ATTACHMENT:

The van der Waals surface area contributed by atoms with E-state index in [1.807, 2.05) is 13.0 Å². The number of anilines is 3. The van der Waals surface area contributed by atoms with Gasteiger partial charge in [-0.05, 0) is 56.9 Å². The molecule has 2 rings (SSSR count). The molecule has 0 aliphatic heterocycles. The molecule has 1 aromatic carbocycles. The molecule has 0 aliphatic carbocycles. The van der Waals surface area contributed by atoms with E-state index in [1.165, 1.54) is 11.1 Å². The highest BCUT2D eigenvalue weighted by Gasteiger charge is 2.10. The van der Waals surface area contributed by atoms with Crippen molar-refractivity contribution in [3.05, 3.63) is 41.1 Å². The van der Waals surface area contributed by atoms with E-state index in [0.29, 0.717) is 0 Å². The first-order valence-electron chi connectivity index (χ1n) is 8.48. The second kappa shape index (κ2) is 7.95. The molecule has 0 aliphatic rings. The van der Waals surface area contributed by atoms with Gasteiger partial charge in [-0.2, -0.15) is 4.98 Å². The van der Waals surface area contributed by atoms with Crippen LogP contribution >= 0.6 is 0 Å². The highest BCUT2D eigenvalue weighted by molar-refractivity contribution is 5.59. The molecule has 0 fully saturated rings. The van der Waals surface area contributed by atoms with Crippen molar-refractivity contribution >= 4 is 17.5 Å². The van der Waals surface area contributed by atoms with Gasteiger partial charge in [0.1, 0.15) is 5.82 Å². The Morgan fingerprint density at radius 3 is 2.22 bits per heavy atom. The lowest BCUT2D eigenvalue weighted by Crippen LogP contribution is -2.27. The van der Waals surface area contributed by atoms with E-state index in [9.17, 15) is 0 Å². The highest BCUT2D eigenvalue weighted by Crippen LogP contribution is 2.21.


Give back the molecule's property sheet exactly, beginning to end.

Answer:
The van der Waals surface area contributed by atoms with E-state index in [1.807, 2.05) is 13.0 Å². The number of anilines is 3. The van der Waals surface area contributed by atoms with Gasteiger partial charge in [-0.05, 0) is 56.9 Å². The molecule has 2 rings (SSSR count). The molecule has 0 aliphatic heterocycles. The molecule has 1 aromatic carbocycles. The molecule has 0 aliphatic carbocycles. The van der Waals surface area contributed by atoms with E-state index in [1.165, 1.54) is 11.1 Å². The highest BCUT2D eigenvalue weighted by Gasteiger charge is 2.10. The van der Waals surface area contributed by atoms with Crippen molar-refractivity contribution in [3.05, 3.63) is 41.1 Å². The van der Waals surface area contributed by atoms with E-state index in [0.29, 0.717) is 0 Å². The first-order valence-electron chi connectivity index (χ1n) is 8.48. The second kappa shape index (κ2) is 7.95. The molecule has 0 aliphatic rings. The van der Waals surface area contributed by atoms with Gasteiger partial charge in [-0.2, -0.15) is 4.98 Å². The van der Waals surface area contributed by atoms with Crippen LogP contribution >= 0.6 is 0 Å². The highest BCUT2D eigenvalue weighted by molar-refractivity contribution is 5.59. The molecule has 0 fully saturated rings. The van der Waals surface area contributed by atoms with Crippen molar-refractivity contribution >= 4 is 17.5 Å². The van der Waals surface area contributed by atoms with Gasteiger partial charge in [0.1, 0.15) is 5.82 Å². The Morgan fingerprint density at radius 3 is 2.22 bits per heavy atom. The lowest BCUT2D eigenvalue weighted by Crippen LogP contribution is -2.27. The van der Waals surface area contributed by atoms with E-state index in [9.17, 15) is 0 Å². The highest BCUT2D eigenvalue weighted by Crippen LogP contribution is 2.21.